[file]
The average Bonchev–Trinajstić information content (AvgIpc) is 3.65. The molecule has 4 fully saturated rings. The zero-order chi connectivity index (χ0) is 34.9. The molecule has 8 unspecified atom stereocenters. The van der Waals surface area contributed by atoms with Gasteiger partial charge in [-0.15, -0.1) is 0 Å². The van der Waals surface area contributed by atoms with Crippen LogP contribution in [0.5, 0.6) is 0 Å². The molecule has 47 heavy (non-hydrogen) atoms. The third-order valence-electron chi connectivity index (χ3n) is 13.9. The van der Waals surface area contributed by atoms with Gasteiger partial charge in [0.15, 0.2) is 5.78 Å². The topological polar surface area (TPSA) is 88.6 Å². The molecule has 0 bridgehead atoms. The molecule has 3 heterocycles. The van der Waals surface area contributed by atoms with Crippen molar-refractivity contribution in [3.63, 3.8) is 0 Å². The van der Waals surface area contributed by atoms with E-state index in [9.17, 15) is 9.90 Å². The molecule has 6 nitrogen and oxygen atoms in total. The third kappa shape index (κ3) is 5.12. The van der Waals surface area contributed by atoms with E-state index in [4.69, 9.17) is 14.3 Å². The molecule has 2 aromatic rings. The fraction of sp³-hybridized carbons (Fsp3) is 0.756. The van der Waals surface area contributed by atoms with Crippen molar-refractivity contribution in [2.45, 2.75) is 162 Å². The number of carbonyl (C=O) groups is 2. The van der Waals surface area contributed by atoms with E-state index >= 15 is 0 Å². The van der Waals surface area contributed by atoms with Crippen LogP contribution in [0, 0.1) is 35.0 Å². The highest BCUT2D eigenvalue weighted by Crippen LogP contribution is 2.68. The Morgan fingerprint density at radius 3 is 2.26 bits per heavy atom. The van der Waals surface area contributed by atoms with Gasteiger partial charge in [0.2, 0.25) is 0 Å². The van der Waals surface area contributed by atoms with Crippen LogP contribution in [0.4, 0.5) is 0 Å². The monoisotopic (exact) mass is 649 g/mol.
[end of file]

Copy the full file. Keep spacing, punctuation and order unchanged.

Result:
The average Bonchev–Trinajstić information content (AvgIpc) is 3.65. The molecule has 4 fully saturated rings. The zero-order chi connectivity index (χ0) is 34.9. The molecule has 8 unspecified atom stereocenters. The van der Waals surface area contributed by atoms with Gasteiger partial charge in [-0.15, -0.1) is 0 Å². The van der Waals surface area contributed by atoms with Crippen LogP contribution in [0.5, 0.6) is 0 Å². The molecule has 47 heavy (non-hydrogen) atoms. The third-order valence-electron chi connectivity index (χ3n) is 13.9. The van der Waals surface area contributed by atoms with Gasteiger partial charge in [0.15, 0.2) is 5.78 Å². The topological polar surface area (TPSA) is 88.6 Å². The molecule has 0 bridgehead atoms. The molecule has 3 heterocycles. The van der Waals surface area contributed by atoms with Crippen molar-refractivity contribution in [3.63, 3.8) is 0 Å². The van der Waals surface area contributed by atoms with E-state index in [9.17, 15) is 9.90 Å². The molecule has 6 nitrogen and oxygen atoms in total. The third kappa shape index (κ3) is 5.12. The van der Waals surface area contributed by atoms with E-state index in [4.69, 9.17) is 14.3 Å². The molecule has 2 aromatic rings. The fraction of sp³-hybridized carbons (Fsp3) is 0.756. The van der Waals surface area contributed by atoms with Crippen molar-refractivity contribution in [2.45, 2.75) is 162 Å². The number of carbonyl (C=O) groups is 2. The van der Waals surface area contributed by atoms with E-state index >= 15 is 0 Å². The van der Waals surface area contributed by atoms with Crippen LogP contribution in [0, 0.1) is 35.0 Å². The highest BCUT2D eigenvalue weighted by Crippen LogP contribution is 2.68. The Morgan fingerprint density at radius 3 is 2.26 bits per heavy atom. The van der Waals surface area contributed by atoms with Gasteiger partial charge in [0.2, 0.25) is 0 Å². The van der Waals surface area contributed by atoms with Crippen LogP contribution in [0.4, 0.5) is 0 Å². The monoisotopic (exact) mass is 649 g/mol.